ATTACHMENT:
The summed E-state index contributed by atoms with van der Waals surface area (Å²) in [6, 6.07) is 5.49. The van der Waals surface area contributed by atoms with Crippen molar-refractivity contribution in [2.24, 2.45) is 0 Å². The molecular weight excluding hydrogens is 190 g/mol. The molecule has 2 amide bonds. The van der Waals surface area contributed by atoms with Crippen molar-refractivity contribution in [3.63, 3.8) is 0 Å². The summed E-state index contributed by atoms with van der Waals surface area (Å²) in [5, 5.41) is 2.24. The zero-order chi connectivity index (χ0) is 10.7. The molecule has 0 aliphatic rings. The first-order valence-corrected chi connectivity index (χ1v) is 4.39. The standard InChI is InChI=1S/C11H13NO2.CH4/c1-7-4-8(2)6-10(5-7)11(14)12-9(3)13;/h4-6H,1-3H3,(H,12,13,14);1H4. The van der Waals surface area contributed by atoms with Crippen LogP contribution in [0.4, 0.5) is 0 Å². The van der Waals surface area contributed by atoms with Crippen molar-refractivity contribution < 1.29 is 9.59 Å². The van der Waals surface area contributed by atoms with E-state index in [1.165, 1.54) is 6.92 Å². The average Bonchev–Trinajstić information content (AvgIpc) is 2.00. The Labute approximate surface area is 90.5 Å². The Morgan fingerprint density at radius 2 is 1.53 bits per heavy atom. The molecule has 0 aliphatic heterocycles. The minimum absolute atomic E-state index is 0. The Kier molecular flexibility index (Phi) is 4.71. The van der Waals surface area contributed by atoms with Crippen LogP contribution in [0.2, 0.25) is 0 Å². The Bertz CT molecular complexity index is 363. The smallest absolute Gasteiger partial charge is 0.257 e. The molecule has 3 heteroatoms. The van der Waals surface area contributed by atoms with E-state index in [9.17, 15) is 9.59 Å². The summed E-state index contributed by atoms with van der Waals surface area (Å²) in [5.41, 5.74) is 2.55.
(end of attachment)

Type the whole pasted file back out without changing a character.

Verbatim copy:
The summed E-state index contributed by atoms with van der Waals surface area (Å²) in [6, 6.07) is 5.49. The van der Waals surface area contributed by atoms with Crippen molar-refractivity contribution in [2.24, 2.45) is 0 Å². The molecular weight excluding hydrogens is 190 g/mol. The molecule has 2 amide bonds. The van der Waals surface area contributed by atoms with Crippen molar-refractivity contribution in [3.63, 3.8) is 0 Å². The summed E-state index contributed by atoms with van der Waals surface area (Å²) in [5, 5.41) is 2.24. The zero-order chi connectivity index (χ0) is 10.7. The molecule has 0 aliphatic rings. The first-order valence-corrected chi connectivity index (χ1v) is 4.39. The standard InChI is InChI=1S/C11H13NO2.CH4/c1-7-4-8(2)6-10(5-7)11(14)12-9(3)13;/h4-6H,1-3H3,(H,12,13,14);1H4. The van der Waals surface area contributed by atoms with Crippen LogP contribution in [0.4, 0.5) is 0 Å². The van der Waals surface area contributed by atoms with Crippen molar-refractivity contribution < 1.29 is 9.59 Å². The van der Waals surface area contributed by atoms with E-state index in [1.165, 1.54) is 6.92 Å². The average Bonchev–Trinajstić information content (AvgIpc) is 2.00. The Labute approximate surface area is 90.5 Å². The Morgan fingerprint density at radius 2 is 1.53 bits per heavy atom. The molecule has 0 aliphatic heterocycles. The minimum absolute atomic E-state index is 0. The Kier molecular flexibility index (Phi) is 4.71. The van der Waals surface area contributed by atoms with Crippen LogP contribution in [0.2, 0.25) is 0 Å². The Bertz CT molecular complexity index is 363. The smallest absolute Gasteiger partial charge is 0.257 e. The molecule has 3 heteroatoms. The van der Waals surface area contributed by atoms with E-state index in [9.17, 15) is 9.59 Å². The summed E-state index contributed by atoms with van der Waals surface area (Å²) in [5.41, 5.74) is 2.55.